This weekend's reading includes the "Proust of our generation" traveling across North America, a conspiracy theory that's being taken quite seriously, and an account of a terrorist group going legit.
Unless you solicit a lot of sex workers, RedBook might not ring a bell. But for about 15 years it was a prime spot to read reviews and descriptions of the sensual services being offered near you. Last year, the company was raided by federal agents, and its founders were arrested. The entrepreneurs behind the illicit website aren't the only ones hurt by the seizure, the sex workers miss their "nice, nerdy" clients. Eric Steuer recounts exactly how a small, possibly illegal site held on for so long and how they were brought down.
new york magazine
Jeff Wise has been all over the media promoting his book that explains his theories about the missing Malaysia Airlines Flight 370. Wise was originally hired by Slate to write about the disappearance and then became one of CNN's incessant aviation analysts, and then the story went away. But he kept finding stranger evidence that possible foul play was involved. As with most conspiracy theories, this one gets complex, so it's best explained by Wise himself.
Texas Monthly follows a same-sex couple in Austin who is leading the charge to legalize gay marriage in the notoriously resistant state. Almost 40 states in the U.S. have legalized some form of marriage for homosexuals, and Texas if often at the bottom of the list when it comes to speculation for which will be next. But recent polls show that voters in Texas are beginning to soften in their opposition to same-sex unions. Cleopatra De Leon and Nicole Dimetman have brought a lawsuit against the state that has gone so far through the court systems, it could be a tipping point for a sweeping Supreme Court decision that would legalize gay marriage in all states.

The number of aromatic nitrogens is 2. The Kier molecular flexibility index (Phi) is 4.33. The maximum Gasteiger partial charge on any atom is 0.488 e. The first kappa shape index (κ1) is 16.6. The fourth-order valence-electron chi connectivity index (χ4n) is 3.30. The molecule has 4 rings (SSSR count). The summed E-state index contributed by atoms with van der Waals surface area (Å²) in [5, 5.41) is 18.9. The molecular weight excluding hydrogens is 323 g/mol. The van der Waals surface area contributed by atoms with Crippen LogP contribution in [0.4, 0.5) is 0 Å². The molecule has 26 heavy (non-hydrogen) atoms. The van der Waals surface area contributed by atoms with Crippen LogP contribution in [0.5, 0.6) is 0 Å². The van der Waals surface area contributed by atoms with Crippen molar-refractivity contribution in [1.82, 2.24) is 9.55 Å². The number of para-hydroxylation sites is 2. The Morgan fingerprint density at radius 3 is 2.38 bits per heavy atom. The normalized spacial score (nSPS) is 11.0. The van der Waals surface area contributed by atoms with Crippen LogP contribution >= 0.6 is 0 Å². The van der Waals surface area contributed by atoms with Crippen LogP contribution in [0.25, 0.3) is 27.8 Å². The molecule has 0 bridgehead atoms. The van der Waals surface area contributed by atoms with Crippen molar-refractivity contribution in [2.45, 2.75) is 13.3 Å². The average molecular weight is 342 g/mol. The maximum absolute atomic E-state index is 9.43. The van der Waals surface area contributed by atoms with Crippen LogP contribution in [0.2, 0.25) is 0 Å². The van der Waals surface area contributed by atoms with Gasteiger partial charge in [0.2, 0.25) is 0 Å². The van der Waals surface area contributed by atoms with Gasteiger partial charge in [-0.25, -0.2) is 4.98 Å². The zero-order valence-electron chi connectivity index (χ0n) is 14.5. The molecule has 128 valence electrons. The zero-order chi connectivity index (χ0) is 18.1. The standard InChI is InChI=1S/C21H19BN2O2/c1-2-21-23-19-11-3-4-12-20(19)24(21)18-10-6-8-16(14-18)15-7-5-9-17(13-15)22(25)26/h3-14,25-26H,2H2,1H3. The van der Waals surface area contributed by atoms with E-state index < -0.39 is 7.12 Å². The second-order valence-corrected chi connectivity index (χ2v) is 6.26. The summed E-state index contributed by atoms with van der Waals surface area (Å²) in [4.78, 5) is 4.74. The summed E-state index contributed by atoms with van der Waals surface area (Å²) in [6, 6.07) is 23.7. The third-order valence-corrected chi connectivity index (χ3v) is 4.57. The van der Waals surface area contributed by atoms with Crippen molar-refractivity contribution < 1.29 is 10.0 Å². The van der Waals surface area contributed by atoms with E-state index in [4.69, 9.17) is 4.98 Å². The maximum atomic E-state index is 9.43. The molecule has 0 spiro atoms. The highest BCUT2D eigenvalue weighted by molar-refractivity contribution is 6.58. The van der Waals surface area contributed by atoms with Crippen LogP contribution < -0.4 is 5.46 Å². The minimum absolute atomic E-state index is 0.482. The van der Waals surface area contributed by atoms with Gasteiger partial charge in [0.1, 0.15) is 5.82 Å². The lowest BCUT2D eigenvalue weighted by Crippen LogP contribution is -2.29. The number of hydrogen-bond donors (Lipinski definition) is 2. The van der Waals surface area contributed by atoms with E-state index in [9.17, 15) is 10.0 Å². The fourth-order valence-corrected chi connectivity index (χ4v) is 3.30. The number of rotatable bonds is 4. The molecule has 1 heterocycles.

The Intercept takes a look at the history of the Mojahedin. The Islamist group has been involved in Middle Eastern conflicts for decades and has aligned itself with anyone who is against their enemies, which has often led to some nefarious partnerships. Widely considered a terrorist group, the Mojahedin have begun to actually have lobbying power in Washington and are working the traditional levers of politics in a manner that may prove to be more effective than violence.
The New York Times Magazine
Nobody can go long like Karl Ove Knausgaard. His enormous memoir, My Struggle, was a stream-of-consciousness epic that had to be broken into six parts and became an international sensation. The book has sold one copy for every adult in the author's native country of Norway. The New York Times asked Knausgaard to chronicle a trip across North America through his distinctly Norwegian sensibilities, and the result is the same kind of minutiae-filled diary, in plain, terse prose that made My Struggle become a bestseller. But he's in America now. Weirdness ensues.